For so long I've felt as if my past was "damning" and that I was stuck in some sort of repeating pattern that was almost like a cosmic joke on God's part. Or Satan's. Kind of like, "Ha-ha! Thought you were done dealing with this...I'll throw these demons right back at you. I'll give you everything you ever feared and see how you deal with THAT." But maybe there is an opportunity here to learn than that my past can serve me well -- and that it doesn't have to repeat itself. It reminds me of one of my favorite verses, from somewhere in Romans. Do not be overcome by evil, but overcome evil by doing good.

Wednesday, November 18, 2009

If I Were a Butterfly

When I was in second grade and attended a Christian school, we did one of the Kids Praise plays from the Psalty series that was so big during the eighties. It was the first Psalty album, where the kids discover the songbook and learn about praising God. My part was "Linda" and I was so excited to get my very first solo, in the song "If I Were a Butterfly." Each kid sang the part of a different animal thanking God for making them just as they were, and I was the fish. I distinctly remember carrying a cardboard fishy I had painted green and sticking my head through the little hole for my face while singing:

"And if I were a fish in the sea, I'd wiggle my tail and I'd giggle with glee,
But I just thank you Father for making me, me."

I hadn't thought of that song in years and years, and then on day about 6 or 7 years ago, we were camping out in Western New York and from behind a growth of bushes I heard a little voice singing:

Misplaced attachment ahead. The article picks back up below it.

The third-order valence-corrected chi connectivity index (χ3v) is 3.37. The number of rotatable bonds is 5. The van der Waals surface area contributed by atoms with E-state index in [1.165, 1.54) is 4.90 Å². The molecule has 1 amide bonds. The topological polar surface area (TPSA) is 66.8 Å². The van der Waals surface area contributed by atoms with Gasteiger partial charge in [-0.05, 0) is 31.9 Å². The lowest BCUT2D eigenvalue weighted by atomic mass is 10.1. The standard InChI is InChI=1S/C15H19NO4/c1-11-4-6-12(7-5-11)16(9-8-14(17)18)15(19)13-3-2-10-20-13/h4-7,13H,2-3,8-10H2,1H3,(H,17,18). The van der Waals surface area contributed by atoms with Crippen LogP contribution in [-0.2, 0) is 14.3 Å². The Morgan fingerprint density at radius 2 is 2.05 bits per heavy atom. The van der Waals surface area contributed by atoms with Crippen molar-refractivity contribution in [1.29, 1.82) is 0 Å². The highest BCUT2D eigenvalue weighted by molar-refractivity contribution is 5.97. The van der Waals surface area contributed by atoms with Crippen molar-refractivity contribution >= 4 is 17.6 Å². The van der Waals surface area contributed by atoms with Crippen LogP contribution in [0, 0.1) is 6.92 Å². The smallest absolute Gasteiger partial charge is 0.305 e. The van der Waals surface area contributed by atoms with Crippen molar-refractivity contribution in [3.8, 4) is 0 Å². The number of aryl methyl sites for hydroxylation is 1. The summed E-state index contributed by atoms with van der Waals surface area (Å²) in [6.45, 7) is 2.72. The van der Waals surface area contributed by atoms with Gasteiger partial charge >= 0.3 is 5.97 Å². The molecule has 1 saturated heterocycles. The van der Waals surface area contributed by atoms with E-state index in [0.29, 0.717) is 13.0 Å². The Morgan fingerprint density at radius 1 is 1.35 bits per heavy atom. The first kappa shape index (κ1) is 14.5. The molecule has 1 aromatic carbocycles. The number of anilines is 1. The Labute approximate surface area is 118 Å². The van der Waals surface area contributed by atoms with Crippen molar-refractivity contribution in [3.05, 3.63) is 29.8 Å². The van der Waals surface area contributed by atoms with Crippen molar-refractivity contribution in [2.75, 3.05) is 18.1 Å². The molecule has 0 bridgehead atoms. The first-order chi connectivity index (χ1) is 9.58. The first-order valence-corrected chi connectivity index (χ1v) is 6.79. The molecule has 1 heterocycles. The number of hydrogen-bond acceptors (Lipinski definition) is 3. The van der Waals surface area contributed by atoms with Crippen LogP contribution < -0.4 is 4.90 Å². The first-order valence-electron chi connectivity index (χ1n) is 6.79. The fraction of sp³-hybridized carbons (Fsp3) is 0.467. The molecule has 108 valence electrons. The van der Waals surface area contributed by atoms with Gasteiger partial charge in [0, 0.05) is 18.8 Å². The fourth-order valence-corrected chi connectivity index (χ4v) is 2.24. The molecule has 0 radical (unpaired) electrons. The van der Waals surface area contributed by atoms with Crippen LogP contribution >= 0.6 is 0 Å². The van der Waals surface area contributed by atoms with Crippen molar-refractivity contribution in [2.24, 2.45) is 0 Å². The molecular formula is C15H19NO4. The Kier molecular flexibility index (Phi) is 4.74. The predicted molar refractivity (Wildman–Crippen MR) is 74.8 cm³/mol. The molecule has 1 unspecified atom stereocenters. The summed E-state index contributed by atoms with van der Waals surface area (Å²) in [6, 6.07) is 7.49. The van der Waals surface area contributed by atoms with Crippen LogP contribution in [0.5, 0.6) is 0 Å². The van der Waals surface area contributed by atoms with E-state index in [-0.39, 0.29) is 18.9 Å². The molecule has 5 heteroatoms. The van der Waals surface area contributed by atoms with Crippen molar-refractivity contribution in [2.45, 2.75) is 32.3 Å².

"If I were a butterfly, I'd thank you Lord for giving me wings.
And if I were a robin in a tree, I'd thank you Lord that I could sing..."

With all of my heart I wanted to join in and start singing the end of the verse, my part, the fish part, and surprise her out of nowhere, but I chickened out. Hearing the little girl brought me back and awakened the memory. I thought of how proud I was that night, and how disappointed that my mom couldn't be there because she was in the hospital after having Andy. I thought about Lynn Connors, who opened the song with the butterfly part. She died about 10 years later after having an asthma attack. I thought about all of us with our sloppy, colorful, cardboard cutouts and the cuteness of it all, but I still didn't think of the words.

I have a habit of singing songs and not listening to the meaning. I've been known to take years to really pay attention to what a song is actually saying (and then sometimes realizing once I find out, I don't like the song anymore). But this case was different. Not long ago I started to sing the song to Ethan, making the little trunk with my arm for the elephant and snapping my arms for the crocodile smile. Then I was singing and gesturing to the chorus, which goes:

"Cause you gave me a heart and you gave me a smile,
You gave me Jesus and you made me your child,

And I just thank you Father for making me, me."

...and the thought came to me: Do I believe it? Do I know that I know it? For me, for Ethan, for all of us? I sang that song as a seven-year-old who had already learned to not love herself, to base her value on what she did or on who approved of her.